After students leave, if they have trouble making enough money and default on student loans, the chances of their returning to finish school drops to single digits, he said.
"A part of the message we're trying to send is that we expect you to graduate," he said. "If you are good enough for us to admit you, you're good enough to graduate."
And, for full-time students, Hemphill believes you should finish a four-year degree in four years.
He seems to be about the only one to think so. The state and feds don't even evaluate graduation rates based on four years anymore. They measure it by six years.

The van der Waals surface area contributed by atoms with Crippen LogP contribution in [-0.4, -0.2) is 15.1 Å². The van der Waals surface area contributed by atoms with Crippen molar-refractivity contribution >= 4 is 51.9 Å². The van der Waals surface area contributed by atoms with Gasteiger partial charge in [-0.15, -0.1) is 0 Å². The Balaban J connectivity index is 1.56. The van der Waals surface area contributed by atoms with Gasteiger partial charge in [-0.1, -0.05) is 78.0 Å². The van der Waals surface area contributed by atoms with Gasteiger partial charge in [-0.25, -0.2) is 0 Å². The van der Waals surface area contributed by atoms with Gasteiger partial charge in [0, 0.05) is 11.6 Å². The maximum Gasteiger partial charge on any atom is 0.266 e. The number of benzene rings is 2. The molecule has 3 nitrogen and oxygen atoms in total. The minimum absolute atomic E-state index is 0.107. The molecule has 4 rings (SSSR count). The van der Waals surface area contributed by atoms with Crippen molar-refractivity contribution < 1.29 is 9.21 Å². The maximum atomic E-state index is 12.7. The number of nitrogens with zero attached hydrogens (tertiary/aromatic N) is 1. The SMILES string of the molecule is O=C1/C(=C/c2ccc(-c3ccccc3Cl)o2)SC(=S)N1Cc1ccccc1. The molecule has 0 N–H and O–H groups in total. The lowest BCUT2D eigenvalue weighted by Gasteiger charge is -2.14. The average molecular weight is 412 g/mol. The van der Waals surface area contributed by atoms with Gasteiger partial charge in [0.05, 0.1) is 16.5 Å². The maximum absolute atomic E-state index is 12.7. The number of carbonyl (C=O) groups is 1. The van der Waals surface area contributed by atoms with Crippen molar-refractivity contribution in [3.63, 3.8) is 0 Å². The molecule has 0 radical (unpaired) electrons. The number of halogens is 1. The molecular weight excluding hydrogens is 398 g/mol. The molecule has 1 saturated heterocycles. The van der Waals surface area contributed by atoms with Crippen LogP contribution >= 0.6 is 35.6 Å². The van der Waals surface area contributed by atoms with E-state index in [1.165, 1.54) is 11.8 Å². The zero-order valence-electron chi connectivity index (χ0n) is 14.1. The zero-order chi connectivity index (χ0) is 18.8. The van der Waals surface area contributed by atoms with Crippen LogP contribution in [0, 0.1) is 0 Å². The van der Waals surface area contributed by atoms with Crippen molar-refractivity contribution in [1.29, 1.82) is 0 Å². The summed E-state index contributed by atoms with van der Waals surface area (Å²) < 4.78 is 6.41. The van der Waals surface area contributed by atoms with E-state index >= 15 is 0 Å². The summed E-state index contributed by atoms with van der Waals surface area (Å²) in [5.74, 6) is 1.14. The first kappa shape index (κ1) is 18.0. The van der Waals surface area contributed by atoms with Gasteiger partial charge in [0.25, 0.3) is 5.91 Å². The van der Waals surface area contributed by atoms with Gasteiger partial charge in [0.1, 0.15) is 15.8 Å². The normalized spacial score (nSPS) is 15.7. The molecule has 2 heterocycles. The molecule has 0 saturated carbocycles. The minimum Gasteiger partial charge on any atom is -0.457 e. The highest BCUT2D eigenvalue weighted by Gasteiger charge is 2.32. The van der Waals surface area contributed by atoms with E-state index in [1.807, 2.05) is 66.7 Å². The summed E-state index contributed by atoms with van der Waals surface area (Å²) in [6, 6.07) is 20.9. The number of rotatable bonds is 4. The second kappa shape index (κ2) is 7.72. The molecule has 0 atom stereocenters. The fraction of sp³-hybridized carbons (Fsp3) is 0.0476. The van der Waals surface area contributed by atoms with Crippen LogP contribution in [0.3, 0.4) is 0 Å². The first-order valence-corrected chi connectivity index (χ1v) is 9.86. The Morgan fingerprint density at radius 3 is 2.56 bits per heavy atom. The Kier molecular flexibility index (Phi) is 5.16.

So, of the freshmen who entered State in 2006, only 17.9 percent of them finished a bachelor's degree at some public institution in West Virginia within six years, according to the Higher Education Policy Commission. And that number has been falling.
Overall, six-year college graduation rates in West Virginia are pretty pathetic -- 47.5 percent statewide, with the highest just 55.8 percent at WVU. There can be good reasons for students taking more than four years to finish. Students may need to work at the same time to support themselves or their families, for example. But not always.
And the longer students take to finish their degrees, the less likely they are to finish, Hemphill said.
West Virginia State University is one of the Kanawha Valley's real gems. Plenty of people will be glad to see Hemphill lean into the effort to turn these numbers around.
Miller, the Gazette's editorial page editor, can be reached at d...@wvgazette.com.